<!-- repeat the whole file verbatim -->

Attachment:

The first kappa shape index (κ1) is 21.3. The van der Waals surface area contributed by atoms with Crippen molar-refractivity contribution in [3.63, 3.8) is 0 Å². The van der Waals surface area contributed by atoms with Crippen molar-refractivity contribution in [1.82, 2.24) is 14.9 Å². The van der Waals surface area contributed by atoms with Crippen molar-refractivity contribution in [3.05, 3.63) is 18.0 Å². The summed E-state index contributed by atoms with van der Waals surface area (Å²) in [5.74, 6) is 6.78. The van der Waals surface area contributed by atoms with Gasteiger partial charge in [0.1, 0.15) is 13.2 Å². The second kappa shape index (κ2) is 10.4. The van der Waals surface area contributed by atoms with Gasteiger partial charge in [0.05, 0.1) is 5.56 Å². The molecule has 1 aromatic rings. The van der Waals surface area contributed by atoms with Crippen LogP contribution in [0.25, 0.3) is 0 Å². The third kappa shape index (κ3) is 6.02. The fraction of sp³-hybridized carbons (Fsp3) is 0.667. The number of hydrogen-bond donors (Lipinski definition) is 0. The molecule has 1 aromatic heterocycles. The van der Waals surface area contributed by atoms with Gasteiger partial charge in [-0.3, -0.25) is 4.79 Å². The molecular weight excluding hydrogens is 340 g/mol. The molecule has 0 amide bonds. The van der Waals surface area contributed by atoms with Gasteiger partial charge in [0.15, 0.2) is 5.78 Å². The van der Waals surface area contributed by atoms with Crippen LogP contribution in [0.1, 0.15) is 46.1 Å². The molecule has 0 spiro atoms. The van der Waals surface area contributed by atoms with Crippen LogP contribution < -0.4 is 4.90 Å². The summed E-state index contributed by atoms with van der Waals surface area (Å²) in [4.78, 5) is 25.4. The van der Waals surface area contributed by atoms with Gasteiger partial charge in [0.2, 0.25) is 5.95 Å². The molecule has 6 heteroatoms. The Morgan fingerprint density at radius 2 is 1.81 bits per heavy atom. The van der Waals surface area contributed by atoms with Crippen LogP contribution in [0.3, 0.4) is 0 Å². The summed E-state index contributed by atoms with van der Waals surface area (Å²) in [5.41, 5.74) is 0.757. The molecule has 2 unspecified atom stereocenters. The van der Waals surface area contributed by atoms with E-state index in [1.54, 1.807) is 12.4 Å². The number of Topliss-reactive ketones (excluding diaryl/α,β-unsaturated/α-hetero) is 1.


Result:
The first kappa shape index (κ1) is 21.3. The van der Waals surface area contributed by atoms with Crippen molar-refractivity contribution in [3.63, 3.8) is 0 Å². The van der Waals surface area contributed by atoms with Crippen molar-refractivity contribution in [1.82, 2.24) is 14.9 Å². The van der Waals surface area contributed by atoms with Crippen molar-refractivity contribution in [3.05, 3.63) is 18.0 Å². The summed E-state index contributed by atoms with van der Waals surface area (Å²) in [5.74, 6) is 6.78. The van der Waals surface area contributed by atoms with Gasteiger partial charge in [0.1, 0.15) is 13.2 Å². The second kappa shape index (κ2) is 10.4. The van der Waals surface area contributed by atoms with Gasteiger partial charge in [0.05, 0.1) is 5.56 Å². The molecule has 1 aromatic rings. The van der Waals surface area contributed by atoms with Crippen LogP contribution in [0.25, 0.3) is 0 Å². The third kappa shape index (κ3) is 6.02. The fraction of sp³-hybridized carbons (Fsp3) is 0.667. The number of hydrogen-bond donors (Lipinski definition) is 0. The molecule has 1 aromatic heterocycles. The van der Waals surface area contributed by atoms with Gasteiger partial charge in [-0.3, -0.25) is 4.79 Å². The molecular weight excluding hydrogens is 340 g/mol. The molecule has 0 amide bonds. The van der Waals surface area contributed by atoms with Gasteiger partial charge in [0.15, 0.2) is 5.78 Å². The van der Waals surface area contributed by atoms with Crippen LogP contribution in [0.1, 0.15) is 46.1 Å². The molecule has 0 spiro atoms. The van der Waals surface area contributed by atoms with Crippen LogP contribution < -0.4 is 4.90 Å². The summed E-state index contributed by atoms with van der Waals surface area (Å²) in [4.78, 5) is 25.4. The van der Waals surface area contributed by atoms with Gasteiger partial charge in [0.2, 0.25) is 5.95 Å². The molecule has 6 heteroatoms. The Morgan fingerprint density at radius 2 is 1.81 bits per heavy atom. The van der Waals surface area contributed by atoms with Crippen LogP contribution in [0.3, 0.4) is 0 Å². The summed E-state index contributed by atoms with van der Waals surface area (Å²) in [5.41, 5.74) is 0.757. The molecule has 2 unspecified atom stereocenters. The van der Waals surface area contributed by atoms with E-state index in [1.54, 1.807) is 12.4 Å². The number of Topliss-reactive ketones (excluding diaryl/α,β-unsaturated/α-hetero) is 1.